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                       28 Jan 2008


Two rivers merge high in the mountains of Montenegro.  An ancient bridge crosses one of these rivers while a modern structure crosses the other.  At the junction of these two rivers is a graveyard.  It is very old and visited by few.  A herd of goats are the caretakers as they browse on the grass and weeds.

 This graveyard is different than others … bodies of the past are broken … but not decaying.  All around are the remnants of a time long past … a time even before the Romans conquered this land.  Here the original inhabitants were known as Illyrians, a people who settled much of this area 2,700 years ago.   Other graveyards sprung up as time moved on.  Looking high up on the hills, a fortress can be seen.  Fortresses once provided protection from invading armies coming in from land or from sea but … today … they are useless.

 Walls were built to surround homes and cities.  The walls are crumbling now and serve only as grave markers for the occasional tourists to briefly explore the past.  These markers of the past are also in the midst of many alive and growing cities.  Some are even used as an outdoor movie theater.

 High on a hill overlooking the Bay of Kotor and, … within the city limits of Herceg Novi, … is a fortress constructed by the Spanish in 1538 when they briefly occupied the country.   The Spanish hoped to secure their hold on this land with the edifice.  Its massive gun emplacements, its thick walls and its strategic location were considered impenetrable.  But, alas, it lasted only a year and was overtaken by the Turks who lived here for another 150 years.   It too is a graveyard … a testimony of the dead dreams of just another force attempting to control the land and the people.

 In modern times, graveyards of the past continue to be venerated.  In the town of Njegusi, birthplace of Peter II, reminders of recent world conflicts are displayed for all to see.  In some places where people are buried, it would seem that their dead political ideology is more important than individual names. 

 Other markers of the past are seen in the mountain cities of Podgorica and Niksic where drab Russian style apartment buildings line the streets.  Also in Niksic is a graveyard of past government failures in the form of a huge building that was intended to house government offices but was never completed.  Today it is vacant and dead.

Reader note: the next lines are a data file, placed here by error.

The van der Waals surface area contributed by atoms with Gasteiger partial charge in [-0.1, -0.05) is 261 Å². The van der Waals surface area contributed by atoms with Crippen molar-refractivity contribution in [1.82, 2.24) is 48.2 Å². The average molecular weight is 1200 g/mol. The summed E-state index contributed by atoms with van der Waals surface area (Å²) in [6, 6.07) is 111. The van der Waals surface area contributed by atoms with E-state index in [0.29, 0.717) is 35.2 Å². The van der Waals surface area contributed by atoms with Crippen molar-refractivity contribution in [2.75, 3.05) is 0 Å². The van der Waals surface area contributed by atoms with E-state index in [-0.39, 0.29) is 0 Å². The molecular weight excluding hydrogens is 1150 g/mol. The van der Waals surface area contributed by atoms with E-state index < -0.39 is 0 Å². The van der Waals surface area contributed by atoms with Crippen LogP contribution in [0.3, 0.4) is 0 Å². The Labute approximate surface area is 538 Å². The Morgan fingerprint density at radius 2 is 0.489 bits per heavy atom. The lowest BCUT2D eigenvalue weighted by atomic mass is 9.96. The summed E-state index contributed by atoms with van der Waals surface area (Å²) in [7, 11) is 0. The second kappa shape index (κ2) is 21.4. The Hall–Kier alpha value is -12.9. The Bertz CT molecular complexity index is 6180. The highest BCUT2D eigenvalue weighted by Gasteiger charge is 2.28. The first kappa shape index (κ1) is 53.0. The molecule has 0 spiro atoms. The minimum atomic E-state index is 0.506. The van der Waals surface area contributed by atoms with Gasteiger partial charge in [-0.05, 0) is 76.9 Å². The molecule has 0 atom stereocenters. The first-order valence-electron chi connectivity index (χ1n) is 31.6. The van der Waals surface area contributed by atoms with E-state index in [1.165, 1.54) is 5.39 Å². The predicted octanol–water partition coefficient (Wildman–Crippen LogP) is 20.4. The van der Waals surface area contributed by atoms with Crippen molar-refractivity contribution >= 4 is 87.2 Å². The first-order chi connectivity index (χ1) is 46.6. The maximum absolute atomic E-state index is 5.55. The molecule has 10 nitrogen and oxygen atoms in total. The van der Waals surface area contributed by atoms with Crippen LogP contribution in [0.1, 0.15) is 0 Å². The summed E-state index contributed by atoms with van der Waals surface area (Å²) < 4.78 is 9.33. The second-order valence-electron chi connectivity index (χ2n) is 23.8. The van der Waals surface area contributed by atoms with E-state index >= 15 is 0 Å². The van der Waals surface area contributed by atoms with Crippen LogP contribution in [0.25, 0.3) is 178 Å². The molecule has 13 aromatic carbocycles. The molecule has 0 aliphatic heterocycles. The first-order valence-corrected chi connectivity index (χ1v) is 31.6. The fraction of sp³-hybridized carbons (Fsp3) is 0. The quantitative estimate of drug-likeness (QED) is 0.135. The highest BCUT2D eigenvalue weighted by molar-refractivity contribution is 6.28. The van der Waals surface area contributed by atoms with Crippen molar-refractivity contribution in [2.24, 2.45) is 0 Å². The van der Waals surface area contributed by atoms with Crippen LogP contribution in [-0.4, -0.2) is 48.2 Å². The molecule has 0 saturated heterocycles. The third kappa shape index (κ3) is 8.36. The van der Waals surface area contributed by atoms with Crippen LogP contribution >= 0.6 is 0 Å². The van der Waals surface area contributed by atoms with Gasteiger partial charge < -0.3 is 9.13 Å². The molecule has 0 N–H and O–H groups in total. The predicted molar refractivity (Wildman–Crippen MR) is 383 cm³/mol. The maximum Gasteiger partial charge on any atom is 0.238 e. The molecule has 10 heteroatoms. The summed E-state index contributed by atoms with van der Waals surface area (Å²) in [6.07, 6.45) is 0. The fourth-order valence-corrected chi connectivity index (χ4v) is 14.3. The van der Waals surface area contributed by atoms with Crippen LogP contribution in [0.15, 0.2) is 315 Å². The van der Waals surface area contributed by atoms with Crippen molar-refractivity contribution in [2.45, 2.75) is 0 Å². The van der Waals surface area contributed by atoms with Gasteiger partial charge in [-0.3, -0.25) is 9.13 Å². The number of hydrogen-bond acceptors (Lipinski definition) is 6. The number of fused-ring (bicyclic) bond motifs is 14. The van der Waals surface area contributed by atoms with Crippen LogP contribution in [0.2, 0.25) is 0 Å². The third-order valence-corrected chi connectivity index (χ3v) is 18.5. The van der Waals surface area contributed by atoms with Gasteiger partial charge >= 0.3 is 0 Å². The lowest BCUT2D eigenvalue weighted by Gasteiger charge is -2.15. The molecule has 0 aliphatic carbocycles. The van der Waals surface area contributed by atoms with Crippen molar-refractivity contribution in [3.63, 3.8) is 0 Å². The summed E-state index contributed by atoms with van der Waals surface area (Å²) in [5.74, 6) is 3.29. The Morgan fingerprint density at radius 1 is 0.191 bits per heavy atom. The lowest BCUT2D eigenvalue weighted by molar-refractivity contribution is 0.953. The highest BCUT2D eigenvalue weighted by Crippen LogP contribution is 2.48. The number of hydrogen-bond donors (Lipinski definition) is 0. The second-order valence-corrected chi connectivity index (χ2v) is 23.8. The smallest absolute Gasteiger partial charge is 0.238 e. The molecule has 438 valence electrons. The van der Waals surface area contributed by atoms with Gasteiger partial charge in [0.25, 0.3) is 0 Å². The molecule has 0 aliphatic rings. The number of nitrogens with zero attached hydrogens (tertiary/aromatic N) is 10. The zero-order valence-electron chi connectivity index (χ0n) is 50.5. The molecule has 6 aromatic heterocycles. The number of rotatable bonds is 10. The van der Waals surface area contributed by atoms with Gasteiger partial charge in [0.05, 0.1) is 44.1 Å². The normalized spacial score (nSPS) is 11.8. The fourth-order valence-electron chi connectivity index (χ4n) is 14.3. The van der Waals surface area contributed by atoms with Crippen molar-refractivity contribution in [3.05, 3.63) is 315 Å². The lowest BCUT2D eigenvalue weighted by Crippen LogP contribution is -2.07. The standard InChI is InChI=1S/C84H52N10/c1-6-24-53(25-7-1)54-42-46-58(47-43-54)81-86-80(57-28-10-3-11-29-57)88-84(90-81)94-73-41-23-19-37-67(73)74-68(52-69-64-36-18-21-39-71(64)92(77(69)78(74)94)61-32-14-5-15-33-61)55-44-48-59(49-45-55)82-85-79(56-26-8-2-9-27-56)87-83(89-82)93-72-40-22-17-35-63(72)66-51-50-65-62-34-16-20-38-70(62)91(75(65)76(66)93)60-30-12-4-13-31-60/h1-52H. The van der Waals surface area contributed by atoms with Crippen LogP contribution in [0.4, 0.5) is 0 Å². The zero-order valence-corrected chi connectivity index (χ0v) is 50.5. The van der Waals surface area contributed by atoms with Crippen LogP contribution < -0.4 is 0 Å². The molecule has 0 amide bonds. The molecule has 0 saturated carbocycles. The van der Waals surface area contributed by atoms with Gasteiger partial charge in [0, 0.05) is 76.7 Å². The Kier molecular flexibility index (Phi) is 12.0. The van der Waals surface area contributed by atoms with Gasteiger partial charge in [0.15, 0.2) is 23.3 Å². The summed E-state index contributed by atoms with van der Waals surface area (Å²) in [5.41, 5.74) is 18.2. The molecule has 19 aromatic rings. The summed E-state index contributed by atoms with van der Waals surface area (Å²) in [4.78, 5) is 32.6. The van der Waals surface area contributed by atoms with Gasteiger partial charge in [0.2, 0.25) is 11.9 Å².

In the old capitol of Cetinje, embassies of several countries line both sides of a street but they have been closed for many years; long ago the diplomatic personnel moved to the new capitol city of Podgorica.  Some of these buildings are now used for apartments and businesses.  Their original glory is dead.

 The monuments to the lives of people abound throughout the land.  There is a home that once heard the cry of a newborn baby while close by are the last resting places of the child’s parents, grandparents and others. … In these graveyards, there are many stories of families who were born here, … who grew up here, … who fought for their country here, … and … who died here.

 Perhaps the saddest graveyard of all in this country is that of the churches.  Religion was important to these people.  In the name of religion, many fought for this land.  Like graveyards, monasteries and churches abound throughout the country. Some are easy to get to.  Others, however, are isolated monuments such as the Ostrog Monastery located high on a mountainside.  The road is blocked by snow for much of the year that leads to the massive mausoleum on top of Mount Lovćen.  This monument was built for church-state leader Peter II. The church bells ring with their clear tone and can be heard for great distances.  Yet, … few people attend the worship services.  For the most part, religion is dead in this land.

 Like the crumbling artifacts of the past, religion has little influence on daily lives.  It is tradition and history that establishes one’s position as a true believer … whether Orthodox, Catholic or Muslim.  Most consider that good works is a key to heaven.  They recognize a real God but they do not recognize a personal God. 

 Pray that people will see the joy and hope that walking with Jesus brings in the lives of believers.  Pray that many would shed their indifference to the Gospel message and desire to become one of God’s children and experience a personal relationship with Jesus.  Pray for new life – a life that is eternal and will not crumble and fade away.  


Pronunciation Guide:

Cetinje                        TSET-een-yah  (usually pronounced SET-een-yah)

Herceg Novi               HAIR-seeg  NO-vee

Illyrians                      ILL-ear-ee-ans

Kotor                          KO-tor (long O sound)

Lovćen                        LAHV-chen (e as in egg)

Montenegro               MAHN-teh- nay-gro

Njegusi                       (NYA-goosh-ee)(long A sound)

Niksic                         NEEK-sheech

Ostrog                         OH-strog (long O sound)

Podgorica                    POD-gore-eet-sa (long O sound)



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